-- John Carlson did not face the Devils in his late-season stint with the Caps last year, but he is making up for it now. In the four-game series against New Jersey, the former Garden State resident finished 2-3-5, plus-7.
-- OK, so Nicklas Backstrom didn’t spray ink all over the score sheet as far as scoring goes in his return from an injury. But winning 13 of 17 draws might be an indicator that his hand is pretty healthy.
-- Jeff Schultz…a goal, two hits, and a plus-2 in 20-plus minutes. Oddly enough, the first time in almost a month Schultz got more than 20 minutes of ice time (breaking a nine-game streak with fewer than 20).
-- And sometimes, it’s just good being there…Marcus Johansson was on the ice for all three Caps goals for his plus-3.
-- Rolston had all those chances on which he did not convert for the Devils, and he paid. He was on the ice for all three Caps goals.
-- We thought that this game might feature fewer than 50 shots on goal between the teams, and it did (45). We just didn’t see it as a 33-12 advantage for New Jersey. Rolston and Kovalchuk has almost as many shots between them (splitting 10 total shots) as the Caps had as a team.
-- In that respect the Devils got shots from the guys they want taking them, but the Devils also had nine inconsequential shots from defensemen, meaning that the other 10 forwards combined for a total of 14 shots (and half of those came from Dainius Zubrus and David Clarkson). Sometimes, shots can be misleading. The Devils got no push from the other forward lines.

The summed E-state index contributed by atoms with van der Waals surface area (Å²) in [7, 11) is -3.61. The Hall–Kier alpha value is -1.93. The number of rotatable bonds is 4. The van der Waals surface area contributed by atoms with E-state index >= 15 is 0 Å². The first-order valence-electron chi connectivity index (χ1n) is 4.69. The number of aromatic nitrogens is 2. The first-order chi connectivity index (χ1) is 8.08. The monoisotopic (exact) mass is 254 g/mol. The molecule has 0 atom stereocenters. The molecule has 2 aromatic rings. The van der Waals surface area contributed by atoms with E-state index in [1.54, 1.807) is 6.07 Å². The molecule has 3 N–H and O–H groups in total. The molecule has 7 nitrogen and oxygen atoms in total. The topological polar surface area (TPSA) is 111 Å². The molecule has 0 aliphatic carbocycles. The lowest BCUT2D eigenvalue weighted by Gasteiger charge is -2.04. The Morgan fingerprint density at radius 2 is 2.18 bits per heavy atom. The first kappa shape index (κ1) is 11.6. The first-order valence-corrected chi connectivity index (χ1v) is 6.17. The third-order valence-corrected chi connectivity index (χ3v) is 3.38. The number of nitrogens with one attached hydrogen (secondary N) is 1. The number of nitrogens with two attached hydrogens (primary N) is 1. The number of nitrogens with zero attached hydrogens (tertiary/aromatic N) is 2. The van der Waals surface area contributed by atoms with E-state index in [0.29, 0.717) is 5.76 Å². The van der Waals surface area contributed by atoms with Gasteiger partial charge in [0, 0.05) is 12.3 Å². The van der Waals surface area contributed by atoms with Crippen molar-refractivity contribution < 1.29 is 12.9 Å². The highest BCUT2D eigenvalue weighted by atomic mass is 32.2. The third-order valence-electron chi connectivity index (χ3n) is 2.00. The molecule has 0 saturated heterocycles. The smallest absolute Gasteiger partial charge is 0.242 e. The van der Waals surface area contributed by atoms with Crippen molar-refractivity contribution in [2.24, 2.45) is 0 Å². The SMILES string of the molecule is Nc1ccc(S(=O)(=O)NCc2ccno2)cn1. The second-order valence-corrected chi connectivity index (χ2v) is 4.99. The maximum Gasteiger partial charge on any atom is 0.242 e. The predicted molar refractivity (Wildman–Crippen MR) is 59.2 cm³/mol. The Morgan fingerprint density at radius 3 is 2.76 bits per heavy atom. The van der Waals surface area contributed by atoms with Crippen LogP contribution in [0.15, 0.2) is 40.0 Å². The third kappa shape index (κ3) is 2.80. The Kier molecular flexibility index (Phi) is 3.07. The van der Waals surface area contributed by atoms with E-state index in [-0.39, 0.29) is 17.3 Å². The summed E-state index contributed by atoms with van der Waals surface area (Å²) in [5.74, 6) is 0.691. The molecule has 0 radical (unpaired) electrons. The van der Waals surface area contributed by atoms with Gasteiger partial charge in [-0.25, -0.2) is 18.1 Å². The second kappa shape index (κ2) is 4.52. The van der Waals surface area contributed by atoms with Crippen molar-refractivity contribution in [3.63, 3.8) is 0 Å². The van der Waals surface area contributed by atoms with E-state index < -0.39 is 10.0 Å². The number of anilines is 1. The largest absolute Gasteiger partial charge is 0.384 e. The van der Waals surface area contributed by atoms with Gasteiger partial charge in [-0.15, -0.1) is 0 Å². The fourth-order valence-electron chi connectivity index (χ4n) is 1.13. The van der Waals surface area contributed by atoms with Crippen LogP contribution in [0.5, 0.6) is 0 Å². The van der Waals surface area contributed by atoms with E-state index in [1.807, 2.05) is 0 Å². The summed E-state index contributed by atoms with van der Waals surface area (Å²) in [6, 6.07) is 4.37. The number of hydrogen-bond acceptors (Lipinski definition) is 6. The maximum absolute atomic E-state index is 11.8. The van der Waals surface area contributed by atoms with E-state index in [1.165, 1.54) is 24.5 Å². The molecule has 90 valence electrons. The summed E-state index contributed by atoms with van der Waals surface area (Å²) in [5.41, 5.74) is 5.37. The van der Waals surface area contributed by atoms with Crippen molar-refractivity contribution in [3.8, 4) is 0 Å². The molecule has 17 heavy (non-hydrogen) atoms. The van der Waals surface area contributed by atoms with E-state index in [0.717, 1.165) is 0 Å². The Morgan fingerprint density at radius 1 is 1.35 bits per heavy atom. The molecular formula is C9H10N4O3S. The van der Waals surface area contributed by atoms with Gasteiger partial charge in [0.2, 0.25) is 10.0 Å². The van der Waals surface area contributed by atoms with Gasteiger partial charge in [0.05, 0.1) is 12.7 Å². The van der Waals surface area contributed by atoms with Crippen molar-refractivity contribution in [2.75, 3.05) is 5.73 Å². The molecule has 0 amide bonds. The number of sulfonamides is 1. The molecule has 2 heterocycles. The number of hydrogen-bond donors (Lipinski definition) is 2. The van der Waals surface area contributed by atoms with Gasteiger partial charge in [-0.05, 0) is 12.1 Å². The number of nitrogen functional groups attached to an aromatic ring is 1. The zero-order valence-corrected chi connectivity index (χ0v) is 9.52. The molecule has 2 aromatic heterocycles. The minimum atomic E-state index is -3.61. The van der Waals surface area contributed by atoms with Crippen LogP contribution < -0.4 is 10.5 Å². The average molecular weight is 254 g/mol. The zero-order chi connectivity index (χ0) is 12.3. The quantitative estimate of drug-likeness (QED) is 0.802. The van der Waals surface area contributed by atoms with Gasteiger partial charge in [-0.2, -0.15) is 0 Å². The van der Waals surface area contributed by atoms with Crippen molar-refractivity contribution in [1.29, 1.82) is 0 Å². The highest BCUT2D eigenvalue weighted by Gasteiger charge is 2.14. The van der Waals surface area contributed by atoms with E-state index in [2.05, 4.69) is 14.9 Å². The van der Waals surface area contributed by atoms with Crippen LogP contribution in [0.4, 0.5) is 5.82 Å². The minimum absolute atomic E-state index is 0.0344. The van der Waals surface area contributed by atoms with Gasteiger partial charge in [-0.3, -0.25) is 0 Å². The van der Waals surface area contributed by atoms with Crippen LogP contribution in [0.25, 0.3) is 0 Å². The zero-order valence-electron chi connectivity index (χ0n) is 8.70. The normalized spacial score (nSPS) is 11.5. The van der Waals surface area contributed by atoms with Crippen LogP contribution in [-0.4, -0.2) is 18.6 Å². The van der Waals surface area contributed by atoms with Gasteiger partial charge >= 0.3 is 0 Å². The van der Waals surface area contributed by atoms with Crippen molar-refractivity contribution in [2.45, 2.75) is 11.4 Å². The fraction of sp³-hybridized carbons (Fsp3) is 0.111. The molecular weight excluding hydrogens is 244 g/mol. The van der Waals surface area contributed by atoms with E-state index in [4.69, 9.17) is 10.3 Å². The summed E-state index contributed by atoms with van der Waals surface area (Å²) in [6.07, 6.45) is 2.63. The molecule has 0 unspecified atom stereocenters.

-- For the second time this season the Caps did not benefit from a single power play (the other time – vs. Philadelphia on January 18th).
-- The Devils out attempted the Caps 50-21. Had every attempt been a shot on goal, it still would have been the fewest shots on goal for the Caps this season. Were the 12 shots on goal the fewest the Caps have ever recorded? Nope…not close. The Caps finished with seven shots on goal in a 4-1 loss at Philadelphia on February 12, 1978.
In the end, it is the end for the Devils. With 11 games left to play they would have to run the table to get to 92 points, and eight of those last 11 games come against teams currently in the top-eight in the East (Boston twice, Pittsburgh twice, Buffalo, Philadelphia, Montreal, and the Rangers). It was a wonderful run, but it’s over.
On the other hand, things are just beginning for the Caps. That the Caps held this opponent to fewer than two goals isn’t the achievement it might be if the opponent was more proficient in the offensive arts. But what was telling in this game was the Caps’ patience. They did allow a few more chances than might be preferred, and Michal Neuvirth was there to gobble them up. But the Caps showed remarkable patience in dealing with a team as disciplined on defense as are the Devils. The Caps did not have many opportunites, evidenced by so few shots and shot attempts. But they took advantage of those opportunities the Devils gave them, and the Caps did not try to force things too much against a team and a system that thrives on teams doing just that. It was another “playoff” type performance of the type that the Caps have been authoring more and more lately.